Friday, February 24, 2012

Around the blogs

It's been too long since our last look around the blogs, and there are lots of posts meriting honorable mention. Here are a few of them.

Neptunus Lex reminds us that the odious Scott Ritter has been convicted of sex offenses and sentenced to a lengthy term in jail. My reaction? I'm torn between "How are the mighty fallen!" and "It couldn't happen to a more deserving fella". It's strange how a man with so brilliant a mind (and, let's face it, he really was, and presumably still is, highly intelligent) could end up deluding himself so tragically. See also 'Hubris' and 'Nemesis' . . .

We've mentioned this country's, Europe's and the world's economic problems on many occasions on this blog. I note that more and more bloggers are writing about them. Here's a selection from my recent reading.

TOTWTYTR describes the emergency medical 'Call Of The Week'. You wouldn't believe me if I told you what it was, so I'll let you click over there and find out for yourself!

In his latest 'Monday Pun', Grouchy Old Cripple serves up a threefer. It's so full of groans, I couldn't resist linking it. The comments from his other readers are also giggleworthy!

We've met industrial chemist Derek Lowe in these pages on previous occasions. I found two of his recent articles very interesting. In the first, 'When Reagents Attack!', he challenges his readers to tell their stories of how various chemicals and agents caused unexpected laboratory reactions and interactions. The result is a series of funny and frequently explosive accounts! The second, 'Ten Tons Of Sodium And Just One Lake', embeds a video report about the destruction of sodium after World War II by dumping it into a lake, where it (naturally) exploded on contact with the water. Good thing the EPA wasn't around at the time! Recommended viewing.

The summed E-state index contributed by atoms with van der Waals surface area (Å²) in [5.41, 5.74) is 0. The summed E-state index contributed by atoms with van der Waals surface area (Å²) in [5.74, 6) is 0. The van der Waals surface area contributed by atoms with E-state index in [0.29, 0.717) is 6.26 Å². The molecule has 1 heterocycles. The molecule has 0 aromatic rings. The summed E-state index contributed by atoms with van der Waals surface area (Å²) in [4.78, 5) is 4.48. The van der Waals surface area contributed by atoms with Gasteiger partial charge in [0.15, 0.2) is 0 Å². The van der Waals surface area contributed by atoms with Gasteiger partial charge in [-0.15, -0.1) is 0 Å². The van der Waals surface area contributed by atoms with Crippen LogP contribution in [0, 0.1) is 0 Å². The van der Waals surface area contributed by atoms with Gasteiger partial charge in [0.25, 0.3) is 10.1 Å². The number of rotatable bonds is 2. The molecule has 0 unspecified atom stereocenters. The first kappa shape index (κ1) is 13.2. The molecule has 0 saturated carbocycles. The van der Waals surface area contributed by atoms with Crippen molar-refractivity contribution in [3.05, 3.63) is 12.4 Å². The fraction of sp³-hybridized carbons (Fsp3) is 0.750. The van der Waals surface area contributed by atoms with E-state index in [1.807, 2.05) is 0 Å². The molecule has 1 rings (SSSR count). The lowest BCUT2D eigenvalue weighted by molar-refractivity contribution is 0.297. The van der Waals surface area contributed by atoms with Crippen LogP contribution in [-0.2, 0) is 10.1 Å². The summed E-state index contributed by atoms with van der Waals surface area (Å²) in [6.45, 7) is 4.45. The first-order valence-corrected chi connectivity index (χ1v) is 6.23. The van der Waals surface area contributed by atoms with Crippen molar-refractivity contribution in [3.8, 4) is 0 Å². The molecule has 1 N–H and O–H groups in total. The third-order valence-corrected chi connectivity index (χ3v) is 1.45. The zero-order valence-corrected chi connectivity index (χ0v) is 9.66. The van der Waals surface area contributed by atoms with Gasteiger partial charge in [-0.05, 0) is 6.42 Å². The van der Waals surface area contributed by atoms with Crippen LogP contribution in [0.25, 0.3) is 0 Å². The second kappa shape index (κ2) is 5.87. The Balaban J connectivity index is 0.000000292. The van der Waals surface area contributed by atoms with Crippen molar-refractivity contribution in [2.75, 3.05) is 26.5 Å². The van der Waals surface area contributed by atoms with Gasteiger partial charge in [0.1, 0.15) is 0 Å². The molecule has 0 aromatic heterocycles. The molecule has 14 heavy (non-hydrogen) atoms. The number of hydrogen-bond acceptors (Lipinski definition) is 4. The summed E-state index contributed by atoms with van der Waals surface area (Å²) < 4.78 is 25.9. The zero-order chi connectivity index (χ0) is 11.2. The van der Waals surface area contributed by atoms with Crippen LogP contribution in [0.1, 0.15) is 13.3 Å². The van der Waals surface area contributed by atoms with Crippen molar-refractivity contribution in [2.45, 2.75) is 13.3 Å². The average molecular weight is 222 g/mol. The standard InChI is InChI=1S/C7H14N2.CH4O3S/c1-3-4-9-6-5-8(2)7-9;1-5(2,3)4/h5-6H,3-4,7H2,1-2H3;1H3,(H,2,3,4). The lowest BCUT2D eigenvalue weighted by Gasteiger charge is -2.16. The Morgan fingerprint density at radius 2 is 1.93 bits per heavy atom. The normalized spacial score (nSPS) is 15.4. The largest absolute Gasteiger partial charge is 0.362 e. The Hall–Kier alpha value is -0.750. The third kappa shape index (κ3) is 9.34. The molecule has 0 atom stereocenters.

The Presidential elections scheduled for November this year come in for their share of fisking. Author Sarah Hoyt, blogging at Classical Values, talks about them in an article titled 'Handicapping The Syphilitic Camel Race'. Here's an excerpt.

The closer we come to the elections, the more I alternate between rage and sheer unremitting depression. This post is as much as anything a way to organize my thoughts.

There is no doubt that this year of all years we are faced with not just a very weak field, but a field that makes us wonder what we’ve done to deserve Biblical proportion retribution.

. . .

I still say we’d do best picking from the phone directory. But that’s neither here nor there.

Remember that thing about government being a necessary evil? Yeah, so are the people who administer it.

. . .

There are people who are far better but they’re not running. Some never ran. I think this is because the smarter people who could run know the next president is sort of a sacrifice. We’re killing him so the crops will grow again. Oh, not literally (I hope) but in effect. With what’s about to hit us in the field of economics, the best the next president can hope for is squeaking a second term by the skin of his teeth AND being remembered with admiration in a hundred years. But the next president is going to have to cut all goodies drastically and p*ss off everyone. And we’re going to make him eat live toads for it for the remainder of his natural life. (Metaphorically speaking, I hope. Poor toads.)

. . .

Do I like what we’re faced with? Oh Lord – I did say I’m oscillating between despair and anger, didn’t I? BUT I understand how we got here. And, as my friend Jerry Pournelle (who is considerably to the right of me, but who is an honorable and intelligent man) says “Despair is a sin and it might be needless.”